It is quite important to realize that some chorus pedals are really warm sounding whereas others are more transparent. If you are looking to emulate the sound of Kurt Cobain in the intro of “come as you are”, forget about using a pretty transparent chorus pedal, you need the dirty analog type (for the record, he used an Electro Harmonix Small Clone). Some guitarists hate that type of very fat chorus and prefer the transparent type.

In that respect, the two pedals I am using in the videos below represent quite well these two types of tones: the CE-2 is warm and fat while the CH-1 is pretty and transparent unless you really push it. Also note that the CE-2 is mono whereas the CH-1 can be used in stereo.

I show here mild as well as extreme settings with both my BOSS CE-2 and BOSS CH-1. My basic tone features some compression courtesy of an MXR Dynacomp. Note how I have to put the level fairly high on the CH-1 to get a pronounced chorus effect.

Gear used for the demo besides chorus pedals: 1978 Fender Telecaster with stock pickups, MXR dynacomp (OUTPUT at 3 o’clock, SENSITIVITY at 9 o’clock), 1974 Fender Champ. Some compression and reverb were added in Cubase.

Using a Chorus with a Distorted/Overdrive tone

Putting a chorus after a rather distorted tone will transport you back to the shredders of the eighties. Not all of them used a chorus for their lead tone but some definitely did.

I personally prefer to use a transparent Boss CH-1 with distorted tones rather than a CE-2 but it really is a matter of preference. What I like is that the CH-1 has a Depth as well as a Level control. I like to back down the Level on distorted tones. I show in this video how the Level knob affect your tone:

Gear used for this demo besides chorus pedals: Custom Made guitar by Robin Bully, bolt on neck equipped with Schaller Pickups (Golden 50 in the bridge position), Analogman TS-9, Analogman DS-1 and Fender Champ. Some eq, compression and reverb were added in Cubase. I used a graphic equalizer to scoop the midrange and get a more “metal” tone out of my Fender amp (more on this in another post).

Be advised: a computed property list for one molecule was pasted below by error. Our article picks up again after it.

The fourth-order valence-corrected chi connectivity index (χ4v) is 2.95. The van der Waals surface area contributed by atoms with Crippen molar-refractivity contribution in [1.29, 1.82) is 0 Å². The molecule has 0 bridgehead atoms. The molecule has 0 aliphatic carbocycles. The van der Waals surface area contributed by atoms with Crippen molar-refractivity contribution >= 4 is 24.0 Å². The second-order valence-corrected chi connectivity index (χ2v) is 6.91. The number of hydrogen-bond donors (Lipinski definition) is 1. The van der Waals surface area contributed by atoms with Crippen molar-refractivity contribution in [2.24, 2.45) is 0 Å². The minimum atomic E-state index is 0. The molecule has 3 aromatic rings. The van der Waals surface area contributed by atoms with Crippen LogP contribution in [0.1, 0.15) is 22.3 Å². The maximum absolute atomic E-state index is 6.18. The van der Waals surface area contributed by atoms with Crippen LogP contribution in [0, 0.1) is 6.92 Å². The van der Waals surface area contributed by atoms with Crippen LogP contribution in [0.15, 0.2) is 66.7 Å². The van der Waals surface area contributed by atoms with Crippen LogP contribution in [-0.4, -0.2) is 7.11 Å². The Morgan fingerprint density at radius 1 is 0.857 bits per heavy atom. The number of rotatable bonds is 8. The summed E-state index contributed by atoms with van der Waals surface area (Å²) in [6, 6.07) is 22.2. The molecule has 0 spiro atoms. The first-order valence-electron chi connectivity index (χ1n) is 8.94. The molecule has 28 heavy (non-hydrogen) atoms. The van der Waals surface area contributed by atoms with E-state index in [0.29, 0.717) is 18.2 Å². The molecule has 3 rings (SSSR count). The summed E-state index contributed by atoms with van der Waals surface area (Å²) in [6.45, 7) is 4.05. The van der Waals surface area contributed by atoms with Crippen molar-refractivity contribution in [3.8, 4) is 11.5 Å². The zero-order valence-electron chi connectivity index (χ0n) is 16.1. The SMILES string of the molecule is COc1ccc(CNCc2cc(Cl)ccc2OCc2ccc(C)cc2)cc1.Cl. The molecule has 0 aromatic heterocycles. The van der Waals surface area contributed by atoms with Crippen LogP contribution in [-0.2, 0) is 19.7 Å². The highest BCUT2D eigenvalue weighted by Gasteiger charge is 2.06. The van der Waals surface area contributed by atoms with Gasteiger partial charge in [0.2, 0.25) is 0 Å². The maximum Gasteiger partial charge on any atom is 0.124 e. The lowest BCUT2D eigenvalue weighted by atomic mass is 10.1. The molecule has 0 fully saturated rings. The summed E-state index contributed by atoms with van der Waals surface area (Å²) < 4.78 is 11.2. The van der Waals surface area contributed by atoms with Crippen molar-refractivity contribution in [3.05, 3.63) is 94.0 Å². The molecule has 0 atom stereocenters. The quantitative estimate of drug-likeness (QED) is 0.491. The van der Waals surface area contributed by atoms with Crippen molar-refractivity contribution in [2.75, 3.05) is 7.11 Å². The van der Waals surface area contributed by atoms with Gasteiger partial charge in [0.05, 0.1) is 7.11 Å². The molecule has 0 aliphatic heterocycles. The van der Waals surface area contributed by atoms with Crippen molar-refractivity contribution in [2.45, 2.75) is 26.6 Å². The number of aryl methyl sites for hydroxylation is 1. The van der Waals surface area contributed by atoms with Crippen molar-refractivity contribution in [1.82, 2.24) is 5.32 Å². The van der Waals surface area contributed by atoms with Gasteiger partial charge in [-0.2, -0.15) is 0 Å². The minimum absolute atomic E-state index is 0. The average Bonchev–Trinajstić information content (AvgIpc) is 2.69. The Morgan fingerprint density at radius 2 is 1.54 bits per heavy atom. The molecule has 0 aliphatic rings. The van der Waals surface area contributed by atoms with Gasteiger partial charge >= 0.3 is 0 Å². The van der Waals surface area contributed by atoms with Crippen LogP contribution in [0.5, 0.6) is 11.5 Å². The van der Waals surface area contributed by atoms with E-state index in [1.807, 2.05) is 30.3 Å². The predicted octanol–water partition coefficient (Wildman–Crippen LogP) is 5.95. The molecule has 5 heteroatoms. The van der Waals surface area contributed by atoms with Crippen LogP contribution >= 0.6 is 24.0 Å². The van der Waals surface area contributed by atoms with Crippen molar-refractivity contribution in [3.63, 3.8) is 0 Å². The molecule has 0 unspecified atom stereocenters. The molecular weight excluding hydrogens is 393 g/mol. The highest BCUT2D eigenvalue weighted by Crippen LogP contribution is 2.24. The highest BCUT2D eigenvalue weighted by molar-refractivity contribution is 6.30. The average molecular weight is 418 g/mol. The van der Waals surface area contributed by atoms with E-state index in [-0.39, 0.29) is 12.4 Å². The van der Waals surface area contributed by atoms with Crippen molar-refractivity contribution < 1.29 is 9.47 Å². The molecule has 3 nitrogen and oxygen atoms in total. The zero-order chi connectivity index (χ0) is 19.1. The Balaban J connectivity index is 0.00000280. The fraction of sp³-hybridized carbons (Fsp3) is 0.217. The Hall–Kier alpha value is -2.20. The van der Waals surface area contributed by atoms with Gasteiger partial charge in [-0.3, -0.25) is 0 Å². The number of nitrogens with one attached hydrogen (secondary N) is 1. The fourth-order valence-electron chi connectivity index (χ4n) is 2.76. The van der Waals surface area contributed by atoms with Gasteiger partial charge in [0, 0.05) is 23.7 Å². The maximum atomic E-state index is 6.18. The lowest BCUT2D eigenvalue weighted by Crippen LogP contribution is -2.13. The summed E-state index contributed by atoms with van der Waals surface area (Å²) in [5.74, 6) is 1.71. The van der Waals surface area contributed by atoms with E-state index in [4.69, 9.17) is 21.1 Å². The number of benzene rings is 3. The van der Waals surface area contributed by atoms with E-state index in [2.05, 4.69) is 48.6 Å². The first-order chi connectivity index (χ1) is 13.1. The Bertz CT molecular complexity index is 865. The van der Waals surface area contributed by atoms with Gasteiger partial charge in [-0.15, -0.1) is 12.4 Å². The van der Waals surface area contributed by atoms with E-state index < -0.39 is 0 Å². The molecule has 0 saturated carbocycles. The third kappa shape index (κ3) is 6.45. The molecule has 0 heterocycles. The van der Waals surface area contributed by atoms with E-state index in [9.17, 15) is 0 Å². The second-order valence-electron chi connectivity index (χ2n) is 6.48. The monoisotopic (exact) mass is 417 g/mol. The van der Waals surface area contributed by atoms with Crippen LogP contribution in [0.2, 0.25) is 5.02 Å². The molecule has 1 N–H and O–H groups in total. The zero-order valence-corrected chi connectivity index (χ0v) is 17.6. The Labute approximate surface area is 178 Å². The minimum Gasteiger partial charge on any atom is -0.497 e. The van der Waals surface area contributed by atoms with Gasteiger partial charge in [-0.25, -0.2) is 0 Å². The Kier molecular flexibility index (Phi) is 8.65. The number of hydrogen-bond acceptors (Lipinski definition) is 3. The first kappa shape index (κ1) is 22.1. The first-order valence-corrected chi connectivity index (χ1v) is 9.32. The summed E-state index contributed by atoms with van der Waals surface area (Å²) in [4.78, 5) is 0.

Chorus pedal selection
  • Boss CE-5, CH-1 and CE-20: with these three models, Boss covers the whole spectrum of chorus sounds. The CE-5 is the last in the CE line, the CH-1 is probably more transparent. As to the CE-20, it is a sophisticated digital modeling pedal that can emulate the sound of different models including the CE-1. All these pedals are stereo.
  • Electro Harmonix Small Clone: the sound of Kurt Cobain on “Come as you are”, analog and fat.
  • Line 6 Space Chorus: a digital pedal that I had the chance to try. Very versatile, I especially like the “Tri Chorus” emulation which is based on a rare 80s unit.
  • Ibanez CS-9: a stereo analog pedal, it is a reissue of an 80s classic.
  • MXR Micro Chorus: recently re-issued, it is a simple and small one button pedal which offers a lot more different sounds than you would think.
  • Retro Sonic chorus: Retro Sonic has made a specialty of recreating classic models. Their chorus is a faithful recreation on the Roland/Boss CE-1 in a more compact form.
  • Analogman Chorus: the father of all boutique manufacturers offers some popular and tasty analog chorus pedals.

A note about stereo chorus pedals: In order to use this capability efficiently with the guitar, you need two amplifiers, a stereo amp (quite rare) or a stereo rack system.

How to use Modulation Effects Part 2: the Flanger

In Part 1 of this series of posts dedicated to modulation effects, I presented the Phaser. In Part 2, I will focus on an effect that has been around since the 60s: the Flanger also known as Flanging. We will see how it can be useful to us guitarists and in what style it is more prominently used. As always, I have prepared a few videos to demonstrate the Flanging effect, for which I have concocted some cool settings on my trusty Boss BF-2.

Now discontinued, the Boss BF-2 is a classic Flanger pedal - Photo by Pia Jane Bijkerk

How Flanger pedals came to be

The Flanging effect originated in studios in the sixties. It was generated by recording then playing back one piece simultaneously on two tape recorders. The result of the two tape recorder playback was recorded on a third tape recorder. Because the two tape recorders reading the piece were slightly out of sync, it created a phasing like sound. This could be emphasized by pressing on the “flange” or rim of one of the tape reel to slow down the playback. The delay between the two tape recorders would then be more pronounced and create a “jet plane” effect that came to be known as “flanging”. It was used at first to enhance whole mixes, the end of “Bold as Love” by Jimi Hendrix is the first example of stereo flanging in history.

Progress in electronics allowed engineers to recreate this effect without having to use bulky tape recorders and make units that could fit in a pedal. The trick used by Flanger pedals is to use a very short delay and some oscillator to slightly vary the delay time. Analog models use bucket brigade components, see my posts about delays for more information. Actually, if you set a delay pedal with a very short delay time, say 1 ms, you will start to get a hint of flanger effect but not as pronounced since there is no oscillation.